As families have spent more and more time at home, we’ve all worked hard to come up with new and interesting kids games, home-based activities and fun projects. The Early Years team from Singapore American School (SAS) suggests parents get involved in some of this play time too. Here they share three fun ideas for family activities we can do together at home to keep everyone active and playful. As the school’s certified movement specialist Laura C. Schuster, says “We make our happiness best when we all play together!”
#1 Movement inspired, home-based activities
Moving together as a family is a great vehicle for some bonding and some good old shared family fun. It could be as simple as singing ‘Head, Shoulders, Knees and Toes’ in a different language while remembering all the actions, or making your own movement inspired home-based activities around classics like ‘Simon Says’.
For a mindfulness movement activity, why not try introducing your little ones to Yoga Flow movements? You can really go on an adventure through yoga; before long, you and your child alike will be doing downward dogs, pigeons, cat stretches and holding as still as a tree.
Another movement-based activity is to try ‘Mirroring’ one another. Simply face each other, then allow one person to lead and the other follow. Then take turns and switch with leading and following. This activity usually ends up in barrels of laughs as the movements can become more bizarre and tricky as the game progresses.
#2 Dancing with the family
There’s plenty of research out there to show the benefits of dancing for both kids and adults. Why not try teaching your child a dance from your era (or a past era)? You could try ‘The Pony’, ‘The Bump’, ‘The Swim’, a ‘Swing’ dance, a ‘Freeze’ dance, the cha-cha-cha, or even a made-up one!
Name it and claim it, and enjoy going wild with your moves together, with dance inspired home-based activities.
#3 Home-based activities involving rituals
Making new family rituals can fortify communication and bonding, and you can lean on your mini-family traditions for years to come. Why not try ‘Laugh of the Day’ where you can share something that has tickled your funny bone. Make sure it is a ‘laughing-with’ joke or a circumstantial funny, and never at anyone’s expense. Kids can take these family rituals into young adulthood and beyond.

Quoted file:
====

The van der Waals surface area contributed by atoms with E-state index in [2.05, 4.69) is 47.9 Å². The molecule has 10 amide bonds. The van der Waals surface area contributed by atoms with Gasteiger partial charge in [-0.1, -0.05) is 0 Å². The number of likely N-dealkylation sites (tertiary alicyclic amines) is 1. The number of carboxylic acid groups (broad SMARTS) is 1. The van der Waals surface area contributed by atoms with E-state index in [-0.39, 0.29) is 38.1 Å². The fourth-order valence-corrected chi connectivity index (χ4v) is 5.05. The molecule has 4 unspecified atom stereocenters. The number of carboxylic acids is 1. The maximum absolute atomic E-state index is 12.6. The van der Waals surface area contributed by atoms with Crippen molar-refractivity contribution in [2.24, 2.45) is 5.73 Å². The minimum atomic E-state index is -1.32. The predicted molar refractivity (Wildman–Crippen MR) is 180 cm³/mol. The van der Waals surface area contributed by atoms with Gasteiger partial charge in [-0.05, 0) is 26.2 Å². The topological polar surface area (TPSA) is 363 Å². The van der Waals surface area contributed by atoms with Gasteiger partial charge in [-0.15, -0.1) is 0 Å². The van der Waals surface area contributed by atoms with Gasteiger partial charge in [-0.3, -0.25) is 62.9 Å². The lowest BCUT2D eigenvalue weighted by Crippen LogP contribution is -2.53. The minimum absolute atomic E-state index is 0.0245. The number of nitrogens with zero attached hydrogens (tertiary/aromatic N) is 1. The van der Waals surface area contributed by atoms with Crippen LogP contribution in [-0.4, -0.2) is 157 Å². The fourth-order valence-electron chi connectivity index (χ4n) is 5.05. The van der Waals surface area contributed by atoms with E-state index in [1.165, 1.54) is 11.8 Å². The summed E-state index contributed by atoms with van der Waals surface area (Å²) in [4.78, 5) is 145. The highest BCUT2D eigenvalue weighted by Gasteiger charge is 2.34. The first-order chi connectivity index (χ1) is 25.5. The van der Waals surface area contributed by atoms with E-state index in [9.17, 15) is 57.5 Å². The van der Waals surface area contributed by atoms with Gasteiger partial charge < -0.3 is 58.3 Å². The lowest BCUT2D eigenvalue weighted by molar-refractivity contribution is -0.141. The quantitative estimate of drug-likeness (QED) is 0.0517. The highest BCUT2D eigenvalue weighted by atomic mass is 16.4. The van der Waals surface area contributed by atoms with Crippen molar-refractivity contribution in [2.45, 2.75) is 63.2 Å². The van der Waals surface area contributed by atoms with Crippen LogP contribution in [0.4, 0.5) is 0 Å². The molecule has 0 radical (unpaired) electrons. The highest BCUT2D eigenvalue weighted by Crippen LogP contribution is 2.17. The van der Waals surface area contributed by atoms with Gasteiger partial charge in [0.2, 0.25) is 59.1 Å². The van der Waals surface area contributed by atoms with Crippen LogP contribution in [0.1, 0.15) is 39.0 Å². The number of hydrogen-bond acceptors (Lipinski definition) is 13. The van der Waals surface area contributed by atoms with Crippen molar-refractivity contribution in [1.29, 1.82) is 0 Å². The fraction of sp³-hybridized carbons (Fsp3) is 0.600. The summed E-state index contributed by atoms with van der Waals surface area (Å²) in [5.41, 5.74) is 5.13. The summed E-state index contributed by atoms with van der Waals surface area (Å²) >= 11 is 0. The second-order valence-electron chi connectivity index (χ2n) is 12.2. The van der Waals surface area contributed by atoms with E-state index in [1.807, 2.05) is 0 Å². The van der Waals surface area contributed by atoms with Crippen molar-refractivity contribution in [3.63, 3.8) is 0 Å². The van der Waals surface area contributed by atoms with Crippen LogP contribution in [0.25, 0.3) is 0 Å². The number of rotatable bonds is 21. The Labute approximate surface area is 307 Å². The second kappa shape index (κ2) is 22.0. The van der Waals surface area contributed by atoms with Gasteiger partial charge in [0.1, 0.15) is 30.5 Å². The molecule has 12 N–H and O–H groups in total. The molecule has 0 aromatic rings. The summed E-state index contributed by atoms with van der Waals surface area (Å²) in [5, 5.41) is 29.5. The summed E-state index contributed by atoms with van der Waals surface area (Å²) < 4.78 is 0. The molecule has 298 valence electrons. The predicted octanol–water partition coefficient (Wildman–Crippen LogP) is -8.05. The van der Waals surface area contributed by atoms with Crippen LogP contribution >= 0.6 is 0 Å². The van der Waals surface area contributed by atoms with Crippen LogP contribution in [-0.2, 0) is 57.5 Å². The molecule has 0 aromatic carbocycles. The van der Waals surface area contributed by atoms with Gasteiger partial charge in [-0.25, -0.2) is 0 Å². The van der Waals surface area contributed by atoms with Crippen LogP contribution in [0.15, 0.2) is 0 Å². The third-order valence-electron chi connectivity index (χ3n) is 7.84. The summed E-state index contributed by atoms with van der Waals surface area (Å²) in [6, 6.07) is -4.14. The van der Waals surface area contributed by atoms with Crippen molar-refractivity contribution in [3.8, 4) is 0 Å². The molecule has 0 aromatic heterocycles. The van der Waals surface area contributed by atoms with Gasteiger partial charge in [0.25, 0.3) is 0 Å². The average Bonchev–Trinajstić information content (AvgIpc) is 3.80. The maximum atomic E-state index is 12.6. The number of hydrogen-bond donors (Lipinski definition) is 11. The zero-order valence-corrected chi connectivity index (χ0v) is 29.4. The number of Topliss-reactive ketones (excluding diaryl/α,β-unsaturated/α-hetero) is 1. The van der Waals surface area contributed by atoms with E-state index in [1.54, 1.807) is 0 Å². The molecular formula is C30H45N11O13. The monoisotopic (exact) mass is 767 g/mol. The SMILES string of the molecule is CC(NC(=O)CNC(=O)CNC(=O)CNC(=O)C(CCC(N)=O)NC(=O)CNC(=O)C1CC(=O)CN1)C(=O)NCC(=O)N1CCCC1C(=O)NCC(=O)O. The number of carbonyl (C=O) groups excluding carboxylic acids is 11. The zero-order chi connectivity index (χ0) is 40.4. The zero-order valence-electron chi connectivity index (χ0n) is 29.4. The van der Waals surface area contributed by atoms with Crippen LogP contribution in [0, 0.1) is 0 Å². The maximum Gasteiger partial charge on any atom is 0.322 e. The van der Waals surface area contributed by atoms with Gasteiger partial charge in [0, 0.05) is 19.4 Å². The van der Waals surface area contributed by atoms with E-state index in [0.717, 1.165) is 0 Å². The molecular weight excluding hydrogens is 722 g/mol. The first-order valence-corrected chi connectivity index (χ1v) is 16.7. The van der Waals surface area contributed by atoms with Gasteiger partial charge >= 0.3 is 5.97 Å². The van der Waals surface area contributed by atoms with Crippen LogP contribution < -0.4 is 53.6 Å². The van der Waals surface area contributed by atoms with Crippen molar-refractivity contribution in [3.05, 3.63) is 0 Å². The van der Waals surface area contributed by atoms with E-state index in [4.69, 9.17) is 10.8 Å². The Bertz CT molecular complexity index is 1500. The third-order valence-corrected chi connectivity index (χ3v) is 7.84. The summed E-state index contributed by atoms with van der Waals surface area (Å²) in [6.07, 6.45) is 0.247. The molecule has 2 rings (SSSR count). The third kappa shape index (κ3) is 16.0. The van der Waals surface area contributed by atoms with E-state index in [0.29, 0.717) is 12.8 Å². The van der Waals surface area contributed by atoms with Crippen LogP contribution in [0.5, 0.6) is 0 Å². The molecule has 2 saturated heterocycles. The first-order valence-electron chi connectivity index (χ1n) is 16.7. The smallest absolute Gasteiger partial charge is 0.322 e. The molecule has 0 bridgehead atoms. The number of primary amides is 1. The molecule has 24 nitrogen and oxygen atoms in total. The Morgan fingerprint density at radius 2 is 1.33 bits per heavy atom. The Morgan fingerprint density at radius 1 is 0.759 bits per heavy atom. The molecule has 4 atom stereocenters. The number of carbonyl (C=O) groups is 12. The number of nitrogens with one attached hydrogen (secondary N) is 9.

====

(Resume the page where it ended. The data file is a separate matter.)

Another great idea is to use the salt and pepper shakers on your table (or any other prop) and take turns to tell a ‘happy and a sad’ story. You can place the salt shaker in front of the person speaking, so the focus is on them while they’re given a space to share their day. You can always add different flavours to this game by coming up with different variations, for different ritual-based family activities.
Another idea for rituals, could be to ‘Go on a Bold Adventure’. Use a hat or a covered bowl or container and paper or post-it notes. Have everyone write down the adventures, trips and experiences they would like to do as a family. Write or draw one idea per paper, then fold it and place everyone’s ideas into the hat. You can set a budget or time-limit parameters beforehand to ensure the ideas are ‘doable’.
Then, simply take turns picking out the adventures to plan and enjoy as a family. For example, you could let your youngest pull out the ‘mystery’ adventure-paper first. Whatever is pulled out, be sure to cheer for it – and plan for it so it happens! You can brainstorm first or just let everyone write or dream up their own choice. You’ll be amazed how exciting it is for the whole family!
Enjoy trying out these family activities and kids games to enjoy both the best and bumpiest of times.
For tips and ideas on how to support your child further, speak to an early-ages educator at SAS, or join one of their future panel discussions.
Visit Singapore American School’s website here.
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